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Russia Tells Its Study-Abroad Students: It’s Time To Come Home

Journalism students attend a lecture at Moscow State University.
Journalism students attend a lecture at Moscow State University.

A Russian government agency is calling on Russians studying at universities abroad to come home to continue their studies, a campaign that appears tied to the sharp downward spiral in relations between Moscow and the West.

Rossotrudnichestvo, which is tasked with overseeing the wellbeing of Russians living out of the country, unveiled a new marketing campaign April 16 with the title Highly Likely Welcome Back. The name appears to be a subtle jab at British Prime Minister Theresa May, who has said it was “highly likely” that Russia was responsible for the poisoning of a former Russian double agent in England.

“As we know, the domestic politics in a host of countries, and in Europe in particular, have increasingly taken on a harshly expressed anti-Russian character. We are obligated to highlight the negative influence of Russophobic attitudes on the activity of our compatriots, which purposely narrow their opportunities for self-realization,” one unnamed Rossotrudnichestvo official was quoted by the RIA-Novosti news agency as saying.

Around 60,000 Russians studied outside the country in 2014, according to the Education and Science Ministry.

Genri Sardarian, dean of the department of management and politics at Moscow’s MGIMO, one of Russia’s premier universities, said his school and others around Russia are ready to accept scores of Russians to continue their studies at home.

Formally known as the Federal Agency For CIS Matters, Compatriots Living Abroad, and International Humanitarian Cooperation, Rossotrudnichestvo has been around for years. Some Western intelligence agencies suspect it is used as a front organization for Russian espionage and recruiting.

Worsening Ties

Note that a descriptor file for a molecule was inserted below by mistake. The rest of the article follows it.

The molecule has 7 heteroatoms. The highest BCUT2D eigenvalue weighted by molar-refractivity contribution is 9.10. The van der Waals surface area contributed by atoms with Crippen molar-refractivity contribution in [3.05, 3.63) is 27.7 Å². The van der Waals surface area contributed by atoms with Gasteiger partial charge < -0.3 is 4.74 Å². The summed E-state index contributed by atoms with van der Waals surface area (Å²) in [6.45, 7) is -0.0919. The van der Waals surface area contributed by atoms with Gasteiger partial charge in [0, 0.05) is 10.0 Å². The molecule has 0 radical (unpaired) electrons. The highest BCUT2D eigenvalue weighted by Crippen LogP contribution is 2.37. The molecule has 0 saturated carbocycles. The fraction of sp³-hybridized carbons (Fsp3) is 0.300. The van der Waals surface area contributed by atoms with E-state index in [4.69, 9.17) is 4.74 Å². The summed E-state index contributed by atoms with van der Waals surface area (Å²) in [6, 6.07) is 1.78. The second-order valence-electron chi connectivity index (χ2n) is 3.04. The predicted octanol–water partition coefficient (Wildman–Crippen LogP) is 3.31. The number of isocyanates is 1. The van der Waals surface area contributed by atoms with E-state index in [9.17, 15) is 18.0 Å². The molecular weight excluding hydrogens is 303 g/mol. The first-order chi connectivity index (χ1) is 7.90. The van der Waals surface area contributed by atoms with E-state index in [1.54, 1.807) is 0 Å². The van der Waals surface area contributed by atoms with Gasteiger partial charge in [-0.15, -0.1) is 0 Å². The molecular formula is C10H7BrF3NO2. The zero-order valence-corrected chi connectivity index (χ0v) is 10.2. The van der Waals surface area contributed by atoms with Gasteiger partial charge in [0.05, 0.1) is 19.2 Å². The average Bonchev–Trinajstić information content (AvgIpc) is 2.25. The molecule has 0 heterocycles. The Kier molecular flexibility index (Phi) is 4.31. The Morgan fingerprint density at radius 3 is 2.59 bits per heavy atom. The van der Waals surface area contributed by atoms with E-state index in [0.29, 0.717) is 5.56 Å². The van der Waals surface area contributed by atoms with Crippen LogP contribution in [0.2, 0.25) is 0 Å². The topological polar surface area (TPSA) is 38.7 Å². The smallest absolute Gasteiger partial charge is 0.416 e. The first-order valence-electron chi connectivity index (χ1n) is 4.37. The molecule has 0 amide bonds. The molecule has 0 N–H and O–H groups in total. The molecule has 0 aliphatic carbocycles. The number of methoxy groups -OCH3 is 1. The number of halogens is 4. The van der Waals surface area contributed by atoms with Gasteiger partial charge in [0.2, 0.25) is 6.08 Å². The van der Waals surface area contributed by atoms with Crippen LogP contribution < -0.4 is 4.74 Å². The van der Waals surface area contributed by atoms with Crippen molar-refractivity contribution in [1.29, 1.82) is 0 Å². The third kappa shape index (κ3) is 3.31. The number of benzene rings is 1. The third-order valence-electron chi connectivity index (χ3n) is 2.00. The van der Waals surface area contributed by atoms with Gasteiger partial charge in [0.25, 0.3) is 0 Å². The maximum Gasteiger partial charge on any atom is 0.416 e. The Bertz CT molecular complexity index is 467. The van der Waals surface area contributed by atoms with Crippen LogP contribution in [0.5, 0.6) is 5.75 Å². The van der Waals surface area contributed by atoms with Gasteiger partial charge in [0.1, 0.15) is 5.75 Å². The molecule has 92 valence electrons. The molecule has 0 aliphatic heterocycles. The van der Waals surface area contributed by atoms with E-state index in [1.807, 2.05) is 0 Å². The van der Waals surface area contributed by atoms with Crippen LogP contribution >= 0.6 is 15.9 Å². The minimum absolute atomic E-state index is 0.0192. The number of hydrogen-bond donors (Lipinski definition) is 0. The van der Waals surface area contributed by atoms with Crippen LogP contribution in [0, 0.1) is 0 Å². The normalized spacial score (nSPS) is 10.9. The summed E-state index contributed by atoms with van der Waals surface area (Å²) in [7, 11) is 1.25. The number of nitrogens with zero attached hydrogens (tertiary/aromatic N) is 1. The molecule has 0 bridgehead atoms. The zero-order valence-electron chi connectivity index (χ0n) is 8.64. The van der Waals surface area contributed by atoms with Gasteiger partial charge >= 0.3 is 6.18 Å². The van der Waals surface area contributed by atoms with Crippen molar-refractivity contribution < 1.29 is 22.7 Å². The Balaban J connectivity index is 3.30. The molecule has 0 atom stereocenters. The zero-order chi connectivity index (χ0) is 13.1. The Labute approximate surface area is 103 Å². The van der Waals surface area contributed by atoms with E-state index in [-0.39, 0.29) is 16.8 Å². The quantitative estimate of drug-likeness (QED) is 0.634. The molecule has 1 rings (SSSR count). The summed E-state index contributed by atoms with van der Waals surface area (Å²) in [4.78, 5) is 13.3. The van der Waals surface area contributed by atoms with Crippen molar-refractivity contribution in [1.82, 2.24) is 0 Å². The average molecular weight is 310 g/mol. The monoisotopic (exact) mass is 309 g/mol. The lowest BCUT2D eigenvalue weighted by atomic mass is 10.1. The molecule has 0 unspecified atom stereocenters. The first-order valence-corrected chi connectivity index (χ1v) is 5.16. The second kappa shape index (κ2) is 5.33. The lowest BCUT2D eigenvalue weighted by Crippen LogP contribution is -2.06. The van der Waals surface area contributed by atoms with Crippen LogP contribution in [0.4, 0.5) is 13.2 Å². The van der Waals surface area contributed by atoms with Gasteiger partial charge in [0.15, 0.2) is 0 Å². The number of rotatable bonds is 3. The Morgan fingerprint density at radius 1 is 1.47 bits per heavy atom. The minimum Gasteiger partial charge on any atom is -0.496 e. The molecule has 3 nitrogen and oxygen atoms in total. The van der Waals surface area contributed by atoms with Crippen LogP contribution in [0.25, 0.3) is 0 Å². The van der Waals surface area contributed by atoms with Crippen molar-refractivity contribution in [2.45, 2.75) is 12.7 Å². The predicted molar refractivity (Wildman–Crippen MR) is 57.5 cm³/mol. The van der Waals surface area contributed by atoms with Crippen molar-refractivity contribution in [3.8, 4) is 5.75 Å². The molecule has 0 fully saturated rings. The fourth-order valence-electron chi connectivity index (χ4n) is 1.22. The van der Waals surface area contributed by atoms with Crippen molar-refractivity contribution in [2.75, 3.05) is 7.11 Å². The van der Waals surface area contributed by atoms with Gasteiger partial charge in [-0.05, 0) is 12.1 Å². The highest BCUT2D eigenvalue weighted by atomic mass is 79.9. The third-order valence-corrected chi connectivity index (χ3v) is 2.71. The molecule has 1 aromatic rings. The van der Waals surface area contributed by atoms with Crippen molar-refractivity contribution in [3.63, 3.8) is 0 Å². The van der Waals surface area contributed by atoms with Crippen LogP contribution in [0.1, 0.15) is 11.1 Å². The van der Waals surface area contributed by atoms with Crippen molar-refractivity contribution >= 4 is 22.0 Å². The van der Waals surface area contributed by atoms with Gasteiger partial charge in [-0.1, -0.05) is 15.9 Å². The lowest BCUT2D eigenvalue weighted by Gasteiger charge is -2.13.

Russia ties with the West, which have been worsening for years, took an even more dramatic turn with the nerve-agent poisoning of Sergei Skripal, a former Russian military intelligence officer who was convicted of spying for Britain in the 2000s and later deported from Russia. May blamed Moscow for the incident, which also affected Skripal’s daughter, Yulia.

Amid the downward spiral in relations between Russia and the West, Moscow has issued periodic warnings to Russian citizens about hazards they might face outside the country. In 2016, Russian media reported that the government had instructed government bureaucrats and other officials to stop living abroad.

Among prominent Russian government officials and members of the business elite whose children have studied at Western universities are Foreign Minister Sergei Lavrov, Kremlin spokesman Dmitry Peskov, Duma lawmaker Sergei Zheleznyak, and Kremlin-connected bankers Pyotr Aven and Mikhail Friedman.

Peskov’s daughter Yelizaveta caused a minor stir in 2016, when she published a biting commentary on her Instagram, saying she learned more in a year of studying in France then a year of schooling at Moscow State University, one of Russia’s leading schools.

Meanwhile, it’s gotten more difficult for Western students -- Americans in particular -- to study in Russia.

The U.S. State Department issued a travel advisory in January that listed Russia as one of the most dangerous countries to visit, due to harassment and terrorism.

That prompted Stanford University, in California, to suspend its study-abroad program in Russia.

Still, the Association for Slavic, East European, and Eurasian Studies, a Pittsburgh-based organization focused on studies of the region, said many of its member programs were continuing their study-abroad opportunities.